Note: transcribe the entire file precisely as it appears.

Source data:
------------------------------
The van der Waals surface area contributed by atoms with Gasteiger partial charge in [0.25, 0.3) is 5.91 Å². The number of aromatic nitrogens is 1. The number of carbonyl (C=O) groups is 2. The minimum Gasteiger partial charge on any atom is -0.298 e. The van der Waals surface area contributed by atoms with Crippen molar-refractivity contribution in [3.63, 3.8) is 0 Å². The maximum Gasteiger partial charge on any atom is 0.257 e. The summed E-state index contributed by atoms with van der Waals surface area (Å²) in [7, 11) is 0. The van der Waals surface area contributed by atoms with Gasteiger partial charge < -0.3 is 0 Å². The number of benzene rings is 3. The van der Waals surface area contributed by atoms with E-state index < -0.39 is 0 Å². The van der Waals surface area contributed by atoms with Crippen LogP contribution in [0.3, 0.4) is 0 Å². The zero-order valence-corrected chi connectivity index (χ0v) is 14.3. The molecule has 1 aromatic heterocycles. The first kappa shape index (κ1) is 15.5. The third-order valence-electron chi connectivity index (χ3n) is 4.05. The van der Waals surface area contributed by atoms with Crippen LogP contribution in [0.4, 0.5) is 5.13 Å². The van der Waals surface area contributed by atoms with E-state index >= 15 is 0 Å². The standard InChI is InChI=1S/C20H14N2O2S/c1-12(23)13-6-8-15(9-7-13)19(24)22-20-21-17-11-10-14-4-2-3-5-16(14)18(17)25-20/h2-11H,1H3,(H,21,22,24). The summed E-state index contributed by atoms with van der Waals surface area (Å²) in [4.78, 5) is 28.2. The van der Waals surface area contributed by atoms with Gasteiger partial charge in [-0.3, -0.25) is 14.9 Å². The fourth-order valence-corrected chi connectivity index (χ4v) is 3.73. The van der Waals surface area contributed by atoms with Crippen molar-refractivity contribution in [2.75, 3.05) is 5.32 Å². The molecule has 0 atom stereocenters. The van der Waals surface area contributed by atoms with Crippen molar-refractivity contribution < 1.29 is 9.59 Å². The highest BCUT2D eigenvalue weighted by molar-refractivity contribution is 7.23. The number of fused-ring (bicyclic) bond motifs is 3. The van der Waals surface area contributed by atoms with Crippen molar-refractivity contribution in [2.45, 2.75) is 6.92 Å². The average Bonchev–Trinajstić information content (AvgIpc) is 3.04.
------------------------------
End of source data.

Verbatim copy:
The van der Waals surface area contributed by atoms with Gasteiger partial charge in [0.25, 0.3) is 5.91 Å². The number of aromatic nitrogens is 1. The number of carbonyl (C=O) groups is 2. The minimum Gasteiger partial charge on any atom is -0.298 e. The van der Waals surface area contributed by atoms with Crippen molar-refractivity contribution in [3.63, 3.8) is 0 Å². The maximum Gasteiger partial charge on any atom is 0.257 e. The summed E-state index contributed by atoms with van der Waals surface area (Å²) in [7, 11) is 0. The van der Waals surface area contributed by atoms with Gasteiger partial charge < -0.3 is 0 Å². The number of benzene rings is 3. The van der Waals surface area contributed by atoms with E-state index < -0.39 is 0 Å². The van der Waals surface area contributed by atoms with Crippen LogP contribution in [0.3, 0.4) is 0 Å². The zero-order valence-corrected chi connectivity index (χ0v) is 14.3. The molecule has 1 aromatic heterocycles. The first kappa shape index (κ1) is 15.5. The third-order valence-electron chi connectivity index (χ3n) is 4.05. The van der Waals surface area contributed by atoms with Crippen LogP contribution in [0.4, 0.5) is 5.13 Å². The van der Waals surface area contributed by atoms with E-state index >= 15 is 0 Å². The standard InChI is InChI=1S/C20H14N2O2S/c1-12(23)13-6-8-15(9-7-13)19(24)22-20-21-17-11-10-14-4-2-3-5-16(14)18(17)25-20/h2-11H,1H3,(H,21,22,24). The summed E-state index contributed by atoms with van der Waals surface area (Å²) in [4.78, 5) is 28.2. The van der Waals surface area contributed by atoms with Gasteiger partial charge in [-0.3, -0.25) is 14.9 Å². The fourth-order valence-corrected chi connectivity index (χ4v) is 3.73. The van der Waals surface area contributed by atoms with Crippen molar-refractivity contribution in [2.75, 3.05) is 5.32 Å². The molecule has 0 atom stereocenters. The van der Waals surface area contributed by atoms with Crippen molar-refractivity contribution < 1.29 is 9.59 Å². The highest BCUT2D eigenvalue weighted by molar-refractivity contribution is 7.23. The number of fused-ring (bicyclic) bond motifs is 3. The van der Waals surface area contributed by atoms with Crippen molar-refractivity contribution in [2.45, 2.75) is 6.92 Å². The average Bonchev–Trinajstić information content (AvgIpc) is 3.04.